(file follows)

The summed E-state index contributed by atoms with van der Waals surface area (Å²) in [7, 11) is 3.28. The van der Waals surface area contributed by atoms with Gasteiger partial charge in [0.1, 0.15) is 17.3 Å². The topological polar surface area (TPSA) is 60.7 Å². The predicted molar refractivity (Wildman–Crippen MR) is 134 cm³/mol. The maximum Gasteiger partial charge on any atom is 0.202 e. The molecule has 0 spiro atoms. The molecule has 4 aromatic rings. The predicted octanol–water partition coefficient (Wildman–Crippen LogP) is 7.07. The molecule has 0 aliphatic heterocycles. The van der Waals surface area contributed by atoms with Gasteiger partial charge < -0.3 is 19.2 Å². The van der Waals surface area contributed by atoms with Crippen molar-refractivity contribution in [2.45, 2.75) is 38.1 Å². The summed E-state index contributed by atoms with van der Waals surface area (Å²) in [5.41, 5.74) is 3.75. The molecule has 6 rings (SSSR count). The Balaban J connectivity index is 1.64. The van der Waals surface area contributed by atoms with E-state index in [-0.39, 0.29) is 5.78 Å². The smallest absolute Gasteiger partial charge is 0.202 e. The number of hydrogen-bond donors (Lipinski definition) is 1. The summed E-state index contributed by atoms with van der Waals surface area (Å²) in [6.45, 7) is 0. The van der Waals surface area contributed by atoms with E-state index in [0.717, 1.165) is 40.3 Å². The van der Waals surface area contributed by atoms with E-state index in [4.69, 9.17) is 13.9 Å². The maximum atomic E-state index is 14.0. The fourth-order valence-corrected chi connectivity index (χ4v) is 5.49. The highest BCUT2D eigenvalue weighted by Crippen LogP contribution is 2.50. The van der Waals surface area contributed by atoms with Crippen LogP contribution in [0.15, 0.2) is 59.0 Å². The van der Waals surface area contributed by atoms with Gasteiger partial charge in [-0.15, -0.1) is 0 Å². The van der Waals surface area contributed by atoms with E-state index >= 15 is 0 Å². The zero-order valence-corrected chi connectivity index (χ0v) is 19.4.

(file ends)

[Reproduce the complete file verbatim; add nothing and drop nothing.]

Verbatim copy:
The summed E-state index contributed by atoms with van der Waals surface area (Å²) in [7, 11) is 3.28. The van der Waals surface area contributed by atoms with Gasteiger partial charge in [0.1, 0.15) is 17.3 Å². The topological polar surface area (TPSA) is 60.7 Å². The predicted molar refractivity (Wildman–Crippen MR) is 134 cm³/mol. The maximum Gasteiger partial charge on any atom is 0.202 e. The molecule has 0 spiro atoms. The molecule has 4 aromatic rings. The predicted octanol–water partition coefficient (Wildman–Crippen LogP) is 7.07. The molecule has 0 aliphatic heterocycles. The van der Waals surface area contributed by atoms with Gasteiger partial charge < -0.3 is 19.2 Å². The van der Waals surface area contributed by atoms with Crippen molar-refractivity contribution in [2.45, 2.75) is 38.1 Å². The summed E-state index contributed by atoms with van der Waals surface area (Å²) in [5.41, 5.74) is 3.75. The molecule has 6 rings (SSSR count). The Balaban J connectivity index is 1.64. The van der Waals surface area contributed by atoms with E-state index in [-0.39, 0.29) is 5.78 Å². The smallest absolute Gasteiger partial charge is 0.202 e. The number of hydrogen-bond donors (Lipinski definition) is 1. The summed E-state index contributed by atoms with van der Waals surface area (Å²) in [6.45, 7) is 0. The van der Waals surface area contributed by atoms with E-state index in [0.717, 1.165) is 40.3 Å². The van der Waals surface area contributed by atoms with E-state index in [4.69, 9.17) is 13.9 Å². The maximum atomic E-state index is 14.0. The fourth-order valence-corrected chi connectivity index (χ4v) is 5.49. The highest BCUT2D eigenvalue weighted by Crippen LogP contribution is 2.50. The van der Waals surface area contributed by atoms with Crippen LogP contribution in [0.15, 0.2) is 59.0 Å². The van der Waals surface area contributed by atoms with Gasteiger partial charge in [-0.15, -0.1) is 0 Å². The van der Waals surface area contributed by atoms with E-state index >= 15 is 0 Å². The zero-order valence-corrected chi connectivity index (χ0v) is 19.4.